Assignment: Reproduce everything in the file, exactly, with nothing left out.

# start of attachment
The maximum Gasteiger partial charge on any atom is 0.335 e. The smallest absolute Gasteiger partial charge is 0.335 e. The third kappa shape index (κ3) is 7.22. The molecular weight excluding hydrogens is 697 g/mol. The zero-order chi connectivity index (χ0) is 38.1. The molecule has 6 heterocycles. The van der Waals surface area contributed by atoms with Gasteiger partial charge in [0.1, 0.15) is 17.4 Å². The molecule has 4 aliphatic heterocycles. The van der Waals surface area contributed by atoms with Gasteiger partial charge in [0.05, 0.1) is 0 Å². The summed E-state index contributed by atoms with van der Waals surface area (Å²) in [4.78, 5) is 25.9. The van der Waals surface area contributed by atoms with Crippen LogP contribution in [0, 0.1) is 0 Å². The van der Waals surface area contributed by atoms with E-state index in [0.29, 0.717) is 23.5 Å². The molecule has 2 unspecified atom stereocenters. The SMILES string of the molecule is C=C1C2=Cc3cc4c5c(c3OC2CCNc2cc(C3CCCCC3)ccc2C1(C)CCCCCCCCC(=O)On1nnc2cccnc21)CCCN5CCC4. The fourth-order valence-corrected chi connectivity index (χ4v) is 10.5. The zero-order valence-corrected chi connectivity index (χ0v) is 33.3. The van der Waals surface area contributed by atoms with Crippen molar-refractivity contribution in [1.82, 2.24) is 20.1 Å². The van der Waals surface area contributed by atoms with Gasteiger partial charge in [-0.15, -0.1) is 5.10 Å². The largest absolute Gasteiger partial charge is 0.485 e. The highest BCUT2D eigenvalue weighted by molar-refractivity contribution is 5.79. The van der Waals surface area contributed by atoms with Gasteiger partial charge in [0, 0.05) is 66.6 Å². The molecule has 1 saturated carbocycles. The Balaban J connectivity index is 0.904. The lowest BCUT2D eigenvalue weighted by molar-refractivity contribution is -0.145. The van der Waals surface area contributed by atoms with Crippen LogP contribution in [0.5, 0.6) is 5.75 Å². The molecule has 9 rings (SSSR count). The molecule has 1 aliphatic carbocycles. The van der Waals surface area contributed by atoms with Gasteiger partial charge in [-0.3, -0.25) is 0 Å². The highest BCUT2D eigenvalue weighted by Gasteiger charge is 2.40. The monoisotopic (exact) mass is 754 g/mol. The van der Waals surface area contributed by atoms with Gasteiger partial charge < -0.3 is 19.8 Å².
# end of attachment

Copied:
The maximum Gasteiger partial charge on any atom is 0.335 e. The smallest absolute Gasteiger partial charge is 0.335 e. The third kappa shape index (κ3) is 7.22. The molecular weight excluding hydrogens is 697 g/mol. The zero-order chi connectivity index (χ0) is 38.1. The molecule has 6 heterocycles. The van der Waals surface area contributed by atoms with Gasteiger partial charge in [0.1, 0.15) is 17.4 Å². The molecule has 4 aliphatic heterocycles. The van der Waals surface area contributed by atoms with Gasteiger partial charge in [0.05, 0.1) is 0 Å². The summed E-state index contributed by atoms with van der Waals surface area (Å²) in [4.78, 5) is 25.9. The van der Waals surface area contributed by atoms with Crippen LogP contribution in [0, 0.1) is 0 Å². The van der Waals surface area contributed by atoms with E-state index in [0.29, 0.717) is 23.5 Å². The molecule has 2 unspecified atom stereocenters. The SMILES string of the molecule is C=C1C2=Cc3cc4c5c(c3OC2CCNc2cc(C3CCCCC3)ccc2C1(C)CCCCCCCCC(=O)On1nnc2cccnc21)CCCN5CCC4. The fourth-order valence-corrected chi connectivity index (χ4v) is 10.5. The zero-order valence-corrected chi connectivity index (χ0v) is 33.3. The van der Waals surface area contributed by atoms with Crippen molar-refractivity contribution in [1.82, 2.24) is 20.1 Å². The van der Waals surface area contributed by atoms with Gasteiger partial charge in [-0.15, -0.1) is 5.10 Å². The largest absolute Gasteiger partial charge is 0.485 e. The highest BCUT2D eigenvalue weighted by molar-refractivity contribution is 5.79. The van der Waals surface area contributed by atoms with Gasteiger partial charge in [0, 0.05) is 66.6 Å². The molecule has 1 saturated carbocycles. The Balaban J connectivity index is 0.904. The lowest BCUT2D eigenvalue weighted by molar-refractivity contribution is -0.145. The van der Waals surface area contributed by atoms with Crippen LogP contribution in [0.5, 0.6) is 5.75 Å². The molecule has 9 rings (SSSR count). The molecule has 1 aliphatic carbocycles. The van der Waals surface area contributed by atoms with Gasteiger partial charge in [-0.3, -0.25) is 0 Å². The highest BCUT2D eigenvalue weighted by Gasteiger charge is 2.40. The monoisotopic (exact) mass is 754 g/mol. The van der Waals surface area contributed by atoms with Gasteiger partial charge < -0.3 is 19.8 Å².